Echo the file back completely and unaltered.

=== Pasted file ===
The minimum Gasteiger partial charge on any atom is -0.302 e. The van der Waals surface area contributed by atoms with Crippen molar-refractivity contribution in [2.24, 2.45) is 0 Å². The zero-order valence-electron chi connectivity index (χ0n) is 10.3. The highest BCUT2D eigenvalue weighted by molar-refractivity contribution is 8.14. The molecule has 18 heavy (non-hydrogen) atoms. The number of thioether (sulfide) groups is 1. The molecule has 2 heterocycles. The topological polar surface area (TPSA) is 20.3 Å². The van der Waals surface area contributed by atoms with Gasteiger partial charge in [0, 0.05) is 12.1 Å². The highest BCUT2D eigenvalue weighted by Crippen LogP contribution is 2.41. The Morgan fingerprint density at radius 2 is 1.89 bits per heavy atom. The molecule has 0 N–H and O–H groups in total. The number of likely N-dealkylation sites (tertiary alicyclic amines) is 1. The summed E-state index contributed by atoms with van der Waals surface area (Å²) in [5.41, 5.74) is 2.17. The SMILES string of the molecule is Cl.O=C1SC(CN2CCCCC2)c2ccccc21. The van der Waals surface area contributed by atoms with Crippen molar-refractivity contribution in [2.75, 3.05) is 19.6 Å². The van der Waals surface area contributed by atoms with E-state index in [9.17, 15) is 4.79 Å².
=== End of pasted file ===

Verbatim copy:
The minimum Gasteiger partial charge on any atom is -0.302 e. The van der Waals surface area contributed by atoms with Crippen molar-refractivity contribution in [2.24, 2.45) is 0 Å². The zero-order valence-electron chi connectivity index (χ0n) is 10.3. The highest BCUT2D eigenvalue weighted by molar-refractivity contribution is 8.14. The molecule has 18 heavy (non-hydrogen) atoms. The number of thioether (sulfide) groups is 1. The molecule has 2 heterocycles. The topological polar surface area (TPSA) is 20.3 Å². The van der Waals surface area contributed by atoms with Gasteiger partial charge in [0, 0.05) is 12.1 Å². The highest BCUT2D eigenvalue weighted by Crippen LogP contribution is 2.41. The Morgan fingerprint density at radius 2 is 1.89 bits per heavy atom. The molecule has 0 N–H and O–H groups in total. The number of likely N-dealkylation sites (tertiary alicyclic amines) is 1. The summed E-state index contributed by atoms with van der Waals surface area (Å²) in [5.41, 5.74) is 2.17. The SMILES string of the molecule is Cl.O=C1SC(CN2CCCCC2)c2ccccc21. The van der Waals surface area contributed by atoms with Crippen molar-refractivity contribution in [2.75, 3.05) is 19.6 Å². The van der Waals surface area contributed by atoms with E-state index in [9.17, 15) is 4.79 Å².